H.I.M. and Auf Der Maur @the Wiltern LG: At presstime, this show was still on, despite the illness of a member of the Finnish heavy metal sensation which caused a cancellation of a show scheduled for Thursday night at the Avalon. H.I.M. was inked to a U.S. deal by Sire's Michael Goldstone after a highly competitive signing derby.

Finch plays @ the Glass House in Pomona

Sunday (12/5)
1:30 p.m.
: Catch a Sunday afternoon matinee of this Mike Nichols roundelay of adulterous passion, starring Julia Robets, Clive Owen, Natalie Portman and Jude Law. And feel really, really ugly afterward.

6:30 p.m.
MewithoutYou and the Snake
, The Cross and The Crown (Militia Group): Head down to the Troubador to catch a good night of bands.

7 p.m.
Leslie Jordan’s Like A Dog on Linoleum
@Elephant Asylum Theatre (6320 Santa Monica Blvd. Info: (323) 960-1083): We’ve heard such good things about this show & tonight’s your last chance to catch it. You might think you don’t know him, but ya do. You’ve seen Leslie playing Leslie on Will & Grace, which is hysterical. This li’l guy is filled with MUCH energy.


Mandonna @the Knitting Factory, L.A.: What else? All-male Madonna tribute band plays Tinseltown.

Monday (12/6)
On the Speakers
@ the Viper Room

Tuesday (12/7)
Mirah @ Motley Coffee House at Scripps College Claremont

Wednesday (12/8)
Stand Up Comedy @ M Bar (8 p.m.)
: Always a killer line-up. Especially when it’s got Jill Kushner on it. God, do we love this particular comic. (1253 N. Vine)

Friday (12/10)
KillRadio, Army of Freshman, Over It, Chronic Future, Bleed the Dream at the Troubadour

Saturday (12/11)
KROQ Almost Acoustic Xmas Night 1: Franz Ferdinand, Interpol, Jimmy Eat World, Keane, THE KILLERS, Modest Mouse, Muse, The Music, The Shins, Snow Patrol, Taking Back Sunday

Sunday (12/12)

KROQ Almost Acoustic Xmas Night 2: Good Charlotte, Green Day, My Chemical Romance, Hoobastank, Incubus, The Used, Velvet Revolver, Social Distortion, Sum 41, Papa Roach, Chevelle

Huff (Showtime):
Even though it leaves you with the nagging feel of HBO Lite, this new series, featuring Hank Azaria as the title character, an L.A. psychiatrist poised on the precipice of a midlife crisis, is actually quite watchable, in no small part due to the presence of rollicking Oliver Platt as his genius lawyer with a serious penchant for drugs and casual sex. The first three episodes dealt with a malpractice suit leveled against Huff by the parents of a teenage boy who shot himself in the shrink’s office after confessing his homosexual desires. Azaria comes across as a likable white-collar professional, trying to keep his wife interested, understand his teenage son and cope with his mother, played by Blythe Danner as a real bitch living in her own "in-law" apartment next door to her son. There’s also a homeless musician who may or may not be a figment of Huff’s imagination/conscience and yet another suicidal patient in an aggressively loony Lara Flynn Boyle. It’s a lot better than it sounds, even if it doesn’t quite match up to its aspirations to be quirky yet believable like Six Feet Under. And while it aims a little too directly for zeitgeist/water cooler status, the characters are interesting enough to keep me hooked for awhile. At least until I ditch Showtime, which is a real possibility now that my monthly cable bill is approaching $100. (Roy Trakin)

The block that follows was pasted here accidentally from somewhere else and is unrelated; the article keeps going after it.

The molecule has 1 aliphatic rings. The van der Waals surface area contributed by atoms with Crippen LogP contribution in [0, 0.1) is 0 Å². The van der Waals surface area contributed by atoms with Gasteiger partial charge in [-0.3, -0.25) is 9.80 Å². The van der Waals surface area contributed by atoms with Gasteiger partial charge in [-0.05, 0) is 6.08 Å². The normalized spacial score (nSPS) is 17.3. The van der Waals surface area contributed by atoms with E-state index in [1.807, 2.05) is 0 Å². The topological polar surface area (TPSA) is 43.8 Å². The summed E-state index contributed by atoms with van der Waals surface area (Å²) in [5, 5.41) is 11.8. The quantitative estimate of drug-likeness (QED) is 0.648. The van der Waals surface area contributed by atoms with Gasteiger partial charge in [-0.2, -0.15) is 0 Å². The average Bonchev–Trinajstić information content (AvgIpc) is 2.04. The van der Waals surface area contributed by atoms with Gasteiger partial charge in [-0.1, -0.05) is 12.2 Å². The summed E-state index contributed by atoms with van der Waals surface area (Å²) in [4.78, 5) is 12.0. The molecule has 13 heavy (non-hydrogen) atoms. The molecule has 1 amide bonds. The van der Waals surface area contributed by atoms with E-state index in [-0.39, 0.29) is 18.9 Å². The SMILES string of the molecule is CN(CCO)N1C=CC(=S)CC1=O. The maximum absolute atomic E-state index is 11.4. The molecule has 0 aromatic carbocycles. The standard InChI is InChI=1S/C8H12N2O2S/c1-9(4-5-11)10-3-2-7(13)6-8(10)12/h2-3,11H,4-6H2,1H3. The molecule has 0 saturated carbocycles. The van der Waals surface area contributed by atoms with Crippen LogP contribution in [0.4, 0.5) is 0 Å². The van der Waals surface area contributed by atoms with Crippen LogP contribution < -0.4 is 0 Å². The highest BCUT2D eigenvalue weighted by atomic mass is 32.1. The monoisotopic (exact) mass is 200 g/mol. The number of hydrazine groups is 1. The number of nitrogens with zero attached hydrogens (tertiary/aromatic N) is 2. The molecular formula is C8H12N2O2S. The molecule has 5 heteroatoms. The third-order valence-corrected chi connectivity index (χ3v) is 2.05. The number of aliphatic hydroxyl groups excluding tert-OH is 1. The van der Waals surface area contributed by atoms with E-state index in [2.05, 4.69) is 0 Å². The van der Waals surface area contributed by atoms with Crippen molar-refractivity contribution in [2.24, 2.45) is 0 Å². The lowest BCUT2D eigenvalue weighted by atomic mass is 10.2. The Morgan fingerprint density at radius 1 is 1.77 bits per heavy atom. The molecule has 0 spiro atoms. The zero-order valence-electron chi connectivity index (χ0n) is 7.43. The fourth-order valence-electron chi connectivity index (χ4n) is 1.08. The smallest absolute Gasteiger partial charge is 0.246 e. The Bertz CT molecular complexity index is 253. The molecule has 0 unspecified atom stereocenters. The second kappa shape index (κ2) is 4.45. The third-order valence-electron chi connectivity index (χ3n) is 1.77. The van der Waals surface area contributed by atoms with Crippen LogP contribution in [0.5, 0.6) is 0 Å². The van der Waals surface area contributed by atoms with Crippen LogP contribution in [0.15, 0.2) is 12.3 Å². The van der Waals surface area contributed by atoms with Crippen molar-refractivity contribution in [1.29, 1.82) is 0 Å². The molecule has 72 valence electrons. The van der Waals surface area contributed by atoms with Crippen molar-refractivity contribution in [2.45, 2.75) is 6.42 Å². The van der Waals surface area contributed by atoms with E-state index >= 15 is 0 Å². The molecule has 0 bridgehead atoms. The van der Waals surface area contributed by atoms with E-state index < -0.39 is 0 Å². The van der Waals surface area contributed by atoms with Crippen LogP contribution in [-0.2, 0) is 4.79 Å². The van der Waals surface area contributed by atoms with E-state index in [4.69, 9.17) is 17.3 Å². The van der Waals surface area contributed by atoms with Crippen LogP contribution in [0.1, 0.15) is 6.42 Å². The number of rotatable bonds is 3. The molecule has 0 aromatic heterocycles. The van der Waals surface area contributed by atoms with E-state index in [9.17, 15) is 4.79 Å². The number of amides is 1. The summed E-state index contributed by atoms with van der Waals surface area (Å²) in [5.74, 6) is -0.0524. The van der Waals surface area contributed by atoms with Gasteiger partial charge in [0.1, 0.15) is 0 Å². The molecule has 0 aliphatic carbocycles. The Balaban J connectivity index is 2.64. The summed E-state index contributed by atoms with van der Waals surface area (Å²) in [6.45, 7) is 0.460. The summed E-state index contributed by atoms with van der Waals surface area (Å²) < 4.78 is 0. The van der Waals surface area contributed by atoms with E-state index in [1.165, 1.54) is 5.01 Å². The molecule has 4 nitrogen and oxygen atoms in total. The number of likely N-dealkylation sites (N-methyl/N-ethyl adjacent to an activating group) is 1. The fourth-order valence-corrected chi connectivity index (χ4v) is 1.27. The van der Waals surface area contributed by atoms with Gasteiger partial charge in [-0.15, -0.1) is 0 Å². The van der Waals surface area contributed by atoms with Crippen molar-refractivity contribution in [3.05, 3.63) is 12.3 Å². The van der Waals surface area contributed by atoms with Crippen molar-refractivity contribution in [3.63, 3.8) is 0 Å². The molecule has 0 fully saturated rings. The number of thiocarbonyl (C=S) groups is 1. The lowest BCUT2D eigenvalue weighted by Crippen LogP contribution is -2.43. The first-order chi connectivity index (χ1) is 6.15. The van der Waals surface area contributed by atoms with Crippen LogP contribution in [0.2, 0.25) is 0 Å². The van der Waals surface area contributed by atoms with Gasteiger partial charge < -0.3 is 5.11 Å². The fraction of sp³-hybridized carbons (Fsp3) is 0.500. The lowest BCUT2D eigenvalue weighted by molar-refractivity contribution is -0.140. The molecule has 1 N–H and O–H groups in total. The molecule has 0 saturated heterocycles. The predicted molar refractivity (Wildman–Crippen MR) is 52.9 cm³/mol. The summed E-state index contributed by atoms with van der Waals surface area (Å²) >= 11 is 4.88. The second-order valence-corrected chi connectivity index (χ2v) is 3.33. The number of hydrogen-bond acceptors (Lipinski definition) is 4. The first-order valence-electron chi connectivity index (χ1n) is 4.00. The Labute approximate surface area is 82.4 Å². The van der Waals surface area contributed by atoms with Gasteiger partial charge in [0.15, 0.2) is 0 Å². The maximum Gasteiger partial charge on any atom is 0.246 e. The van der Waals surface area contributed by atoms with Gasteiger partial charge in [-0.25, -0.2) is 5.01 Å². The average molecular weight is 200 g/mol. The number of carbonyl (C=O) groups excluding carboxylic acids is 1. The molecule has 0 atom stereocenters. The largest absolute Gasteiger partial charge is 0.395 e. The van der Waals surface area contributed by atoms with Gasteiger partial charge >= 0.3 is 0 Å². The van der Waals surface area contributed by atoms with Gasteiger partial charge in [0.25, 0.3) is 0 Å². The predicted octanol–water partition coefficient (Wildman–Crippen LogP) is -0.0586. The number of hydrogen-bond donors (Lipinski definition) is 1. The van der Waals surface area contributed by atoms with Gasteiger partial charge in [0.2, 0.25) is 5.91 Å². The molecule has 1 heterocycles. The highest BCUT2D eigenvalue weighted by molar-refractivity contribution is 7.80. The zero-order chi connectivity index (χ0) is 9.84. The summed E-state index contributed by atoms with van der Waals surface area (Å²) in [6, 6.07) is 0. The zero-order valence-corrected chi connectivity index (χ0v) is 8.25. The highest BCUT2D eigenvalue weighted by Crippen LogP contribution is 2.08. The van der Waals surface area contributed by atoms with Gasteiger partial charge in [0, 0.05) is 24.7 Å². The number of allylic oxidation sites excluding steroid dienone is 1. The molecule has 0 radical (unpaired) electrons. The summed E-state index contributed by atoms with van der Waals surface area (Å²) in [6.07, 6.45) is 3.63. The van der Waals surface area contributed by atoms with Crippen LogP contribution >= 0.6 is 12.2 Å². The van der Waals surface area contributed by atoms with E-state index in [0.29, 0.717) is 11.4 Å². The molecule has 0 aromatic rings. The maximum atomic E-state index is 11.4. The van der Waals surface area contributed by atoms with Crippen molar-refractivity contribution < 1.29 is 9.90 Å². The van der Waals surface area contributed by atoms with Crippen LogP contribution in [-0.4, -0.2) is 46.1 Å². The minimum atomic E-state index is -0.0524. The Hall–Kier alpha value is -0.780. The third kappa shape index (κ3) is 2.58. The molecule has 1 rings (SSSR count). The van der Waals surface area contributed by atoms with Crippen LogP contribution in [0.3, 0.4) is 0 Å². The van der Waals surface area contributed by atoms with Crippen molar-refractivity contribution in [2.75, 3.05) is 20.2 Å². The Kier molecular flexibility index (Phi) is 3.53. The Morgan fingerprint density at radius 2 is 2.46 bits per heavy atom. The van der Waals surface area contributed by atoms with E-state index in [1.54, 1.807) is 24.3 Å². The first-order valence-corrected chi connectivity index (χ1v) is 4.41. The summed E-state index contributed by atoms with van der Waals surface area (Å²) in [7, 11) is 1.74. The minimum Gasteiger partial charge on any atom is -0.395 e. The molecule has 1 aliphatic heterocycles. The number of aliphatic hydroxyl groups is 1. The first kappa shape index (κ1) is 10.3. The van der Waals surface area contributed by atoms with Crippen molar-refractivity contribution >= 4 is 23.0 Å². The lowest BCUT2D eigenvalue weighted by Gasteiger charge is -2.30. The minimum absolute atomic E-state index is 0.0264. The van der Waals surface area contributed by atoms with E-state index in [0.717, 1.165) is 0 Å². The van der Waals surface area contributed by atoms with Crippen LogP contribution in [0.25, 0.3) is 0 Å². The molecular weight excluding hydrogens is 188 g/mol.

Progressive rock—though the bane of most 'serious' rock fans--yielded some more-than-worthwhile albums between 1972 and 1975: King Crimson's Red and Yes' Close to the Edge are particular standouts. The pinnacle of the movement, however, was Genesis' 1974 masterwork The Lamb Lies Down on Broadway a dense, multi-layered, and immensely listenable double album that examined the deteriorating mental state of a Puerto Rican street thug named Rael. Sound preposterous? Amazingly, it's not... and neither was the tour that the band undertook between Nov. '74 and May '75. For the album/tour's 30th anniversary, Montreal's scarily accurate Genesis tribute band The Musical Box has undertaken its own tour, replicating the '74-75 tour in its entirety. They're the only Genesis tribute band in the world to be given the green light from the band itself to use the actual slides, costumes and instruments that they used back in the day. Even for skeptics and long time fans, witnessing TMB in action is a mind-blowing experience that can only be fully realized tonight (12/3) at Hollywood's Henry Fonda Theater. Don't be scared. (Michael Howe, Virgin Records)

1. Kinsey: Director/writer Bill Condon (Gods and Monsters) brings an arch comic sensibility to this biopic of famed sex researcher Alfred Kinsey which balances the dryness of its subject’s scientific approach with his revolutionary zeal as a cultural provocateur. Liam Neeson’s vulnerability and sexual confusion softens his tireless quest to compile "personal histories," but it is Laura Linney as his long-suffering wife who registers the dichotomy between theory and reality in her luminous, forgiving gaze. The remarkable Peter Sarsgaard is a slam-dunk to nab a supporting Oscar nod for his role as Kinsey’s bisexual follower/confidante and sometime lover. In the end, though, it is Condon’s sympathetic realization of the contradictions in Prok’s scientific approach to sex, and its inextricable link to the concept of love, that truly hits home. Especially in the wake of the recent presidential election, which hinged on the same issues of priggish morality that plagued and ultimately defeated Kinsey’s original crusade. (RT)